Nonetheless, 28 of these benchmarked companies – nearly one-third – have never responded to the CHRB or the investor coalition.

This shows a worrying lack of regard for stakeholders asking questions about human rights. Questions not only investors but also consumers increasingly want answers to. These are 28 of some of the biggest corporations in the world. Not only were these companies near the bottom of CHRB’s pilot ranking, but they are in three sectors that we know have significant human rights risks that require genuine and proactive commitment to manage.

A Low Baseline

The CHRB has also been working since the pilot to adjust and improve its methodology to make the Benchmark an even more meaningful proxy of corporate human rights performance.

The 2018 benchmark is likely to give a truer reflection of just how many companies have yet to take business and human rights seriously. This particularly includes the measurement area on how companies respond to serious allegations of impact (Theme E). As the graphs below depict, had this adjustment been made to the 2017 results, the number of scores below 20% increases dramatically.  

This means that the overall baseline is even lower than we thought, with well over half the companies ranked scoring below 20%, and only a small constituency of corporate leaders with a commendable and robust track record of prioritising human rights as a core corporate objective.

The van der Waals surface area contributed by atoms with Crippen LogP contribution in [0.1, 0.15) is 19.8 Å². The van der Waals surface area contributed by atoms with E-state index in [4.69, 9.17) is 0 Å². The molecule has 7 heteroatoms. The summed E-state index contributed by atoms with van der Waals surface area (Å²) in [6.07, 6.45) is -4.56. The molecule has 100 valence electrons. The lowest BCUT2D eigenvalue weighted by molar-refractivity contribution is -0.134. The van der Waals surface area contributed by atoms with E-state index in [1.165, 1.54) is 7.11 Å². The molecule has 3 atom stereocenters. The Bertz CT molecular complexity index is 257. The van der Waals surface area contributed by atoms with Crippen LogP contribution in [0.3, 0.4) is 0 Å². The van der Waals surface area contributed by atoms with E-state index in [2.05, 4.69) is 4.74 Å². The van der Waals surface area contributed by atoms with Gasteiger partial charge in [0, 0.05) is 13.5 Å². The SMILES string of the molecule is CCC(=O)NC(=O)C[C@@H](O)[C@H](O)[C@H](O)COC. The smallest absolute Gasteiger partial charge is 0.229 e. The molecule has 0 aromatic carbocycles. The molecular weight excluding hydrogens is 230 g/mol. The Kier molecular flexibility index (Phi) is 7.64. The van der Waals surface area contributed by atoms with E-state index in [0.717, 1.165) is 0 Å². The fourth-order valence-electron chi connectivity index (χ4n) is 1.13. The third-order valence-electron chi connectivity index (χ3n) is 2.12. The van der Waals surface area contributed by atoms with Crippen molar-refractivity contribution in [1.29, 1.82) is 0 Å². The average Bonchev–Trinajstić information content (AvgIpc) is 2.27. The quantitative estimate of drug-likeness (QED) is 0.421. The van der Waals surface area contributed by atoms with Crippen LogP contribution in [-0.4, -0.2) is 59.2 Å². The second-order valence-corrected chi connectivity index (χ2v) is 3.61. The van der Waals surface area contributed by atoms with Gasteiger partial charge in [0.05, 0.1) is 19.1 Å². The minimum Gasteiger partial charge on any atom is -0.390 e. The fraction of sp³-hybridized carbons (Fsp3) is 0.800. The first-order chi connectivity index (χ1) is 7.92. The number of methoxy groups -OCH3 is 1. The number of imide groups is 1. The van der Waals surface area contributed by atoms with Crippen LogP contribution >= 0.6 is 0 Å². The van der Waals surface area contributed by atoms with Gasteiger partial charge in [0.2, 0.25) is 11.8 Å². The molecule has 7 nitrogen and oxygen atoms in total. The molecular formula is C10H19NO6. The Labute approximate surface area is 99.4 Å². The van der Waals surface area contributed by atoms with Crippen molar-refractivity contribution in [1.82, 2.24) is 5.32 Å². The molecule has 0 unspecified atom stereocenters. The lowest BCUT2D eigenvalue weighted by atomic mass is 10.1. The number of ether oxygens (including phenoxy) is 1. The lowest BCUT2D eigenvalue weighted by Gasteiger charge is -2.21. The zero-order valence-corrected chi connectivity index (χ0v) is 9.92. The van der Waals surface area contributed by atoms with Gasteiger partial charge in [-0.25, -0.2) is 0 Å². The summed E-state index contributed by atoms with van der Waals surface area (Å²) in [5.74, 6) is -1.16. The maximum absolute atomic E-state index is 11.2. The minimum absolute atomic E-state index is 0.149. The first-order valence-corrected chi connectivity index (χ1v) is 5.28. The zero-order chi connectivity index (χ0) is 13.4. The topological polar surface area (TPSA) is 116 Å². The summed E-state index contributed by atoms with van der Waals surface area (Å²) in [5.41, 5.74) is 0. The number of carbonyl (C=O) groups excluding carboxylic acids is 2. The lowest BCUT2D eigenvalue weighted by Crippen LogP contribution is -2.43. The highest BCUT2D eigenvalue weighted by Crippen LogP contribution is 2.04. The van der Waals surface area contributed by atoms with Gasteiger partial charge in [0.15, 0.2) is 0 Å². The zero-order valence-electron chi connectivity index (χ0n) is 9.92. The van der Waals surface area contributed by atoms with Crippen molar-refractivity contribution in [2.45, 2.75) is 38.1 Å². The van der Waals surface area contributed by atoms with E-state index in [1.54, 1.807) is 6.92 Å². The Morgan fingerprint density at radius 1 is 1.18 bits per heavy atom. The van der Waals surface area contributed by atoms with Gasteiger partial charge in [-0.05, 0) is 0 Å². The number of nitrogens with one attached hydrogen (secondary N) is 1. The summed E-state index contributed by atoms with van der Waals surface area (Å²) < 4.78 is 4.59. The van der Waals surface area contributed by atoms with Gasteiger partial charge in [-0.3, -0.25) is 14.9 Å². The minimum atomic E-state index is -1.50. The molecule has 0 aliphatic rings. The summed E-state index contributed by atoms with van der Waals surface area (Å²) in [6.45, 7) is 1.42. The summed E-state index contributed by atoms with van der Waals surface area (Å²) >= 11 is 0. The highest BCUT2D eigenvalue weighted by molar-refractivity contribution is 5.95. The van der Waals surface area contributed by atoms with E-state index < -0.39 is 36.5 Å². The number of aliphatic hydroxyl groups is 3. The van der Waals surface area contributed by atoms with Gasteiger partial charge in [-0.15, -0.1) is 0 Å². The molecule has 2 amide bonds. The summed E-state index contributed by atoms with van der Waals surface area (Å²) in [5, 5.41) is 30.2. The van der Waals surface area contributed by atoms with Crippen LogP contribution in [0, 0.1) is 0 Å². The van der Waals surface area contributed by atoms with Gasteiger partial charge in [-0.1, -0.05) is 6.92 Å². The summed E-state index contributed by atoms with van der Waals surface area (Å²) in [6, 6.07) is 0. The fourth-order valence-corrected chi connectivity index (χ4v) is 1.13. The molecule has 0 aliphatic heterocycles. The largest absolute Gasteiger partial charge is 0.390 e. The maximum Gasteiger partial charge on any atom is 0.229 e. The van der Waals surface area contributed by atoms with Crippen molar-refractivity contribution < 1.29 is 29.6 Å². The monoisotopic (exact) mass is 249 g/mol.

Nearly one-third of the 98 companies clearly do not feel sufficient external pressure to justify a response or the implementation of improvement plans, and this should be scrutinised by all constituencies.

This doesn’t mean high scoring companies have always gotten everything right, but that despite this they demonstrably engage with the hard questions and seek to continuously improve. This is what the CHRB is seeking to incentivise over time.

It should be noted that some companies believe their ‘on the ground’ performance was not reflected in the Pilot results and are likely to increase their public disclosures in order to improve their scores in 2018.  This is encouraging. Transparency is crucial and until the disclosure playing field has been levelled, it will be difficult to distinguish between companies that are ‘good performers’ and those with ‘high levels of disclosure’.

A Renewed Call to Action

The CHRB Progress Report serves as a renewed call to action for governments, investors, and civil society to use and support the CHRB.

Benchmarking is not a panacea. The CHRB is a tool and needs to be used by investors, consumers, governments, and civil society to mobile, use their voice, and overwhelmingly demonstrate demand for corporate accountability. One-third of the 98 companies clearly do not feel sufficient external pressure to justify a response or the implementation of improvement plans, and this should be scrutinised by all constituencies.

With continued support, CHRB will contribute to putting implementation of business and human rights principles at the heart of business as usual, by supporting an environment that rewards high performers, calls out poor performers, and helps to create a race to the top.

The next benchmark will be released in November 2018.